When Eduard's wife dies, his daughter wants to put him in a home. Instead he gets on the train and embarks on an odyssey that doesn't end until he gets to Russia. Eduard is looking for the woman he fell in love with while serving alongside the Cossacks, many of whom fought with the Wehrmacht against the Red Army. Eduard has never talked about his wartime experiences, but they've thrown a long shadow over the family. He has a terrible relationship with his daughter. His granddaughter, Adele, can't stand the cantankerous old man. But when Adele's mother tells her to go to the station in Berlin and bring Eduard back from the train, she reluctantly agrees: he's over 90, belongs in a home and there's a war about to break out in eastern Ukraine. Eduard won't be stopped, however, so Adele is forced to jump on the train to Kiev and join him on his search. The journey forces Eduard to confront his true feelings-and his past. Adele slowly begins to realize that Eduard's war, which she always ...Written by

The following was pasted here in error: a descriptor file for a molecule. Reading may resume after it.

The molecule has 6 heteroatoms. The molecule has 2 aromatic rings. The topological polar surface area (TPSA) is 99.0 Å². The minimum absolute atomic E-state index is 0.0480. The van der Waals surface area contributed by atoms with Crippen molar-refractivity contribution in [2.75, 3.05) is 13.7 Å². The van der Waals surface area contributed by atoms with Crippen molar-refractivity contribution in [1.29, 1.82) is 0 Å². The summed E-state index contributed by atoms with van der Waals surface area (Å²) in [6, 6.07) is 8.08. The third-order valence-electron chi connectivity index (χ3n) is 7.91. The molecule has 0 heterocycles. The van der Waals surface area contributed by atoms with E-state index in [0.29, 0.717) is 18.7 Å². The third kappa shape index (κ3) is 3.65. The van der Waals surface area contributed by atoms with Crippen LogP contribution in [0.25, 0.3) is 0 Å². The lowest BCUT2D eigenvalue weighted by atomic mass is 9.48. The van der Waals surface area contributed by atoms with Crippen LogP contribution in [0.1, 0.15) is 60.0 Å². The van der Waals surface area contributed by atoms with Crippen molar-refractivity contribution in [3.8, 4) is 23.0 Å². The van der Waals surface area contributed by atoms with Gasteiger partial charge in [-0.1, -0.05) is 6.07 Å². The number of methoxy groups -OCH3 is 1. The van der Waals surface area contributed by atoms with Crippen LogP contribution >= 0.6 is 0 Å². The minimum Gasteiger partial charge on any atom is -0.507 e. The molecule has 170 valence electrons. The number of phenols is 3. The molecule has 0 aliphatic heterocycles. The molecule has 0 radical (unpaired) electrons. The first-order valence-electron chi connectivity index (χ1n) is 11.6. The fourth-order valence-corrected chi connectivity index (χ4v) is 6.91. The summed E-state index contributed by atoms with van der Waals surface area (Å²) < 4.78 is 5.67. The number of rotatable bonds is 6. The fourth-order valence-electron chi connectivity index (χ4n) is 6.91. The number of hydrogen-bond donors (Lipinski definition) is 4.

It is a film about past. It could be defined as a war or love or oldness film. The name is not important in this case. It could be perceived as a film about Ukraina or cultural clash or generation conflict. An old man looking to discover his love from youth in Ukraina. Near his granddaughter and a young man as guide. Events, facts, words , discoveries. And something defined by a sort of bitter magic. The story is not new and not impressive at the first sigh. For me, as half Ukrainian, the film has a special significance. But , out of subjective motifs, its great , basic virtue is the admirable performance of Jurgen Prochnow. An impressive story. A lovely film. About past, love and grandparents.
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